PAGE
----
A Weekend without Football

I love football. A lot. I’ve played football in various forms my whole life. This game is a part of who I am. Growing up with my dad in southern California, it was all about the L.A. Rams. Then in college it was my beloved Texas Longhorns. Since moving to Houston, I’ve started pulling for the Houston Texans.

Football is a great game. It requires extraordinary physical fitness, mental acuity, strategy, deceit, and trickery. But most of all, in its current institutionalized form, football requires violence. And as a Christian I believe that violence, in all its forms, erodes the Kingdom of God.

So that’s why I am turning away from football.

Football is not a contact sport; it’s a collision sport. Men of incredible physical prowess bash into one another in frightful attempts to tackle or block. Lately, this has become too much for me. The head injuries, the concussions, and the sheer ferocity of the college and professional game has started to sicken me.

And it’s working its way down to the lower levels. This year alone I know of three boys who have experienced concussions while playing football at the middle school or junior varsity level. I’m not pointing any fingers, I’m not laying blame on any parents. I’m just thinking back to my experience playing football and “getting my bell rung.” We didn’t call it such, but my hunch is that I suffered a concussion or two. It was awful.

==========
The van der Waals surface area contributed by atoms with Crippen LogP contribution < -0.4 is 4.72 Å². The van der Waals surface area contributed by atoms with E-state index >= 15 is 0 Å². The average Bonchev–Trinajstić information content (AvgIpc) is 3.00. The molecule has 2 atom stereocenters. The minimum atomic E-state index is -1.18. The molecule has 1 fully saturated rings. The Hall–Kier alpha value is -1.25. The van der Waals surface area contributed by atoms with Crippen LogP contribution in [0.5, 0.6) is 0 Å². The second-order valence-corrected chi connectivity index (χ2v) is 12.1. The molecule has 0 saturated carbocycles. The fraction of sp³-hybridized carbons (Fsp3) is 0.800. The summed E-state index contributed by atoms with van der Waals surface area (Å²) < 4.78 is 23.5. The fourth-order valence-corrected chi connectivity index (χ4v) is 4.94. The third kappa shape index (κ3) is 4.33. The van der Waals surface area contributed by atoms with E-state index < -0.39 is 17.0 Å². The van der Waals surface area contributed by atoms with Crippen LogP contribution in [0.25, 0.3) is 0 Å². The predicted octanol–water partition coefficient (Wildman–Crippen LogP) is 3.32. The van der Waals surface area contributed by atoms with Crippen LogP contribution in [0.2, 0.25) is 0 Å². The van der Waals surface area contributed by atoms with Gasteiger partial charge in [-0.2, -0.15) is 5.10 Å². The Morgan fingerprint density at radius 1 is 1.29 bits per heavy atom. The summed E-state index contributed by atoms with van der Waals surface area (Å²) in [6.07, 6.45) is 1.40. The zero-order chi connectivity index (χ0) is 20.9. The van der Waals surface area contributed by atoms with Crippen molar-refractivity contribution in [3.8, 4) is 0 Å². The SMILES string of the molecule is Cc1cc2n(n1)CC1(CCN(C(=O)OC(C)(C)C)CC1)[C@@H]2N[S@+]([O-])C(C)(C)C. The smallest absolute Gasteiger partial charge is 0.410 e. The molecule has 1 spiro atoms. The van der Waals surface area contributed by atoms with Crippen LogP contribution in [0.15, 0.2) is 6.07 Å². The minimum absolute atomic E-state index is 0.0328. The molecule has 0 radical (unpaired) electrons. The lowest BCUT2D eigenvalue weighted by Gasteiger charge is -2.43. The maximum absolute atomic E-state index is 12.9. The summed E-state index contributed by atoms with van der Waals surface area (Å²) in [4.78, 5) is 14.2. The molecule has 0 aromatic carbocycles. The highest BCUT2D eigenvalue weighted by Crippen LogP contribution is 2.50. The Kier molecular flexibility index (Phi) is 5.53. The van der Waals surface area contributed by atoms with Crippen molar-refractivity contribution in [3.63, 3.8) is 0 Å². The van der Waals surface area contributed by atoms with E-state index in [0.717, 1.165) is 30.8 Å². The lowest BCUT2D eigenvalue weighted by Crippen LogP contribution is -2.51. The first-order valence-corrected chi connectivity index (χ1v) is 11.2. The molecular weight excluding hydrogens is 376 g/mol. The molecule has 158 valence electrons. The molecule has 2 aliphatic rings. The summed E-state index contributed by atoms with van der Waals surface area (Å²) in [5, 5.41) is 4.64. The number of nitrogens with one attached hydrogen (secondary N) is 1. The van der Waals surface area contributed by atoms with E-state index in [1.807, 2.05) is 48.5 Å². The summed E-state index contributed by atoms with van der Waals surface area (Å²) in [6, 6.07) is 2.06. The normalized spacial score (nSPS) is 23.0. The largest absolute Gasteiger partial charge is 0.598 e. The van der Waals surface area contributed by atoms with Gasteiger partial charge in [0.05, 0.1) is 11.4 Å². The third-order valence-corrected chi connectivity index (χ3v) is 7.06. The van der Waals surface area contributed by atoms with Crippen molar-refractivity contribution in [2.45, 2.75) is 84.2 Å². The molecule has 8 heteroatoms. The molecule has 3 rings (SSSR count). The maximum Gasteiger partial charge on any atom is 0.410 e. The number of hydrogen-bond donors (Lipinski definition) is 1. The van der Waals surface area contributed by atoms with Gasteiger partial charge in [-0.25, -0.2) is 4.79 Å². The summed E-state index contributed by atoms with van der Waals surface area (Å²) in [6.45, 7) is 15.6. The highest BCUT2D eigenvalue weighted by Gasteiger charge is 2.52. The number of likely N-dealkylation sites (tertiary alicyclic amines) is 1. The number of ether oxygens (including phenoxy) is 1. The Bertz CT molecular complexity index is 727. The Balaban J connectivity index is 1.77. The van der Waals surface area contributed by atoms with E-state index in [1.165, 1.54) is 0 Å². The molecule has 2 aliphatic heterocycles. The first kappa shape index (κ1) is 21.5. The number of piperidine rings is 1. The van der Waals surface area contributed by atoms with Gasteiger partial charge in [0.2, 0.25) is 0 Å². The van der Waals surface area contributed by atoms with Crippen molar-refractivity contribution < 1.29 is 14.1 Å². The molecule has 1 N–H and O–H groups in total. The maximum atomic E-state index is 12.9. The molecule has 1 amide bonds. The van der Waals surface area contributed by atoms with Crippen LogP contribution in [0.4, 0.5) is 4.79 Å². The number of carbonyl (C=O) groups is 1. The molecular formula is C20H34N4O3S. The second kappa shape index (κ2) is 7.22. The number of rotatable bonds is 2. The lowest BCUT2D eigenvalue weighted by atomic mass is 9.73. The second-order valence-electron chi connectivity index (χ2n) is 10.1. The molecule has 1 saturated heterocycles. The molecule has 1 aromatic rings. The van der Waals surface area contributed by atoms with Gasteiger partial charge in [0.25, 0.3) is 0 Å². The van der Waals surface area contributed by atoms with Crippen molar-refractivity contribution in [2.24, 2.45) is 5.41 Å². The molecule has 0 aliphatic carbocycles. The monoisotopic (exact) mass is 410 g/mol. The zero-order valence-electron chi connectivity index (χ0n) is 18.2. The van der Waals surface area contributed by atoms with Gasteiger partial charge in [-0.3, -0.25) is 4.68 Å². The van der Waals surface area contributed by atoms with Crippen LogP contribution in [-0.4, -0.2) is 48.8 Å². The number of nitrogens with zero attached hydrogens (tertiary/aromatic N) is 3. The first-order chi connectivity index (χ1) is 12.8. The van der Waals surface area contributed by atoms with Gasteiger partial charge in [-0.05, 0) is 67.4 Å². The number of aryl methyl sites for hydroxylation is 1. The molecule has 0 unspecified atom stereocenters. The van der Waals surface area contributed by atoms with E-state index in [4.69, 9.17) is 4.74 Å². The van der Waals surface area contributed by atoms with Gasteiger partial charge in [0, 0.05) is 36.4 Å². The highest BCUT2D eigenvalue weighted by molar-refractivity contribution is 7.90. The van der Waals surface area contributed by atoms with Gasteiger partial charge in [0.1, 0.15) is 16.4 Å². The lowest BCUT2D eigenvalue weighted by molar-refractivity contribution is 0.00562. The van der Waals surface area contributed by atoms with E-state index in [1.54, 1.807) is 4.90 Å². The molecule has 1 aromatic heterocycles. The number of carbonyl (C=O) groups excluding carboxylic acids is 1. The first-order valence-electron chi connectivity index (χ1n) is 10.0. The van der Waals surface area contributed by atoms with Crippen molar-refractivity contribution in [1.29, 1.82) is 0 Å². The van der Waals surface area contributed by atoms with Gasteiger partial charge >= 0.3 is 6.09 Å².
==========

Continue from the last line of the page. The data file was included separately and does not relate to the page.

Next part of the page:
So this last weekend I didn’t watch any football. I didn’t listen to my beloved Longhorns on the radio. I checked ESPN.com once, but avoided these modern-day gladiatorial contests as much as possible. Needless to say, my wife loved it. It gave me more time to read and think and pray.

Do I miss football? Yeah. But is promoting the destruction of these mens’ bodies and brains worth it? I’m not sure…

2 thoughts on “A Weekend without Football

  1. Jimmy—
    I know you are probably suprised to see this post, but I do log onto FB on a regular basis. Like you and your dad football, along with other sports, have always been part of who I am. Due to the violent culture it has become and that it seems to promote, I too no longer watch professional football, although watch an occassional USC game.

    1. Hey there!

      Thanks for the reply. And it’s kind of sad, isn’t it? I do have a further question – do you still watch baseball and golf? What’s your method of rating professional sports?

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